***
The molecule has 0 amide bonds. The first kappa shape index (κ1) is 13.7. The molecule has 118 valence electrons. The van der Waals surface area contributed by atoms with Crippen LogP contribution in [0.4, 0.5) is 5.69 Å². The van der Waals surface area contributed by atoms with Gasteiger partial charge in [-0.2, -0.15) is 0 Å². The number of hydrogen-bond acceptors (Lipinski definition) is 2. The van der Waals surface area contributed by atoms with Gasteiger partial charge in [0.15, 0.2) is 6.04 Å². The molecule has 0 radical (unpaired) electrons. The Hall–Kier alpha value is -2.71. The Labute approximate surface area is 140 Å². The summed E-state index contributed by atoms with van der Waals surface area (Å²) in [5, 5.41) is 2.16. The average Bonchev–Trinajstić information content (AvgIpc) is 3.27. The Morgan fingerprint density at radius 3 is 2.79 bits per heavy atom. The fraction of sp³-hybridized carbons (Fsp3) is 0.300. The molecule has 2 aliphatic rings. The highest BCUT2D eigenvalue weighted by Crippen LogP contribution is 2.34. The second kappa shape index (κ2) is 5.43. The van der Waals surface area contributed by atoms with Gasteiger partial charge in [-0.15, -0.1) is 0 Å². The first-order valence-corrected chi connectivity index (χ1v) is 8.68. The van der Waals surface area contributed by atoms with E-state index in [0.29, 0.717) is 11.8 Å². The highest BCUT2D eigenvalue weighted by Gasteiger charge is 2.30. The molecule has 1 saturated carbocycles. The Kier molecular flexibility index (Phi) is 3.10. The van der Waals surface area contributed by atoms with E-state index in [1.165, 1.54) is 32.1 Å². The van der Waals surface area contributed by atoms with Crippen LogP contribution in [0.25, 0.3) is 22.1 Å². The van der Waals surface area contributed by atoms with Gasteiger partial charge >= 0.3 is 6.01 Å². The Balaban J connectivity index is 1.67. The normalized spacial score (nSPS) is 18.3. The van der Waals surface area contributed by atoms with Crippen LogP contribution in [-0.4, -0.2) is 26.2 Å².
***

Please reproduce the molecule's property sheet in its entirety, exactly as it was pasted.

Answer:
The molecule has 0 amide bonds. The first kappa shape index (κ1) is 13.7. The molecule has 118 valence electrons. The van der Waals surface area contributed by atoms with Crippen LogP contribution in [0.4, 0.5) is 5.69 Å². The van der Waals surface area contributed by atoms with Gasteiger partial charge in [-0.2, -0.15) is 0 Å². The number of hydrogen-bond acceptors (Lipinski definition) is 2. The van der Waals surface area contributed by atoms with Gasteiger partial charge in [0.15, 0.2) is 6.04 Å². The molecule has 0 radical (unpaired) electrons. The Hall–Kier alpha value is -2.71. The Labute approximate surface area is 140 Å². The summed E-state index contributed by atoms with van der Waals surface area (Å²) in [5, 5.41) is 2.16. The average Bonchev–Trinajstić information content (AvgIpc) is 3.27. The Morgan fingerprint density at radius 3 is 2.79 bits per heavy atom. The fraction of sp³-hybridized carbons (Fsp3) is 0.300. The molecule has 2 aliphatic rings. The highest BCUT2D eigenvalue weighted by Crippen LogP contribution is 2.34. The second kappa shape index (κ2) is 5.43. The van der Waals surface area contributed by atoms with Gasteiger partial charge in [-0.15, -0.1) is 0 Å². The first-order valence-corrected chi connectivity index (χ1v) is 8.68. The van der Waals surface area contributed by atoms with E-state index in [0.29, 0.717) is 11.8 Å². The highest BCUT2D eigenvalue weighted by Gasteiger charge is 2.30. The molecule has 1 saturated carbocycles. The Kier molecular flexibility index (Phi) is 3.10. The van der Waals surface area contributed by atoms with E-state index in [1.165, 1.54) is 32.1 Å². The van der Waals surface area contributed by atoms with Crippen LogP contribution in [0.25, 0.3) is 22.1 Å². The van der Waals surface area contributed by atoms with Gasteiger partial charge >= 0.3 is 6.01 Å². The Balaban J connectivity index is 1.67. The normalized spacial score (nSPS) is 18.3. The van der Waals surface area contributed by atoms with Crippen LogP contribution in [-0.4, -0.2) is 26.2 Å².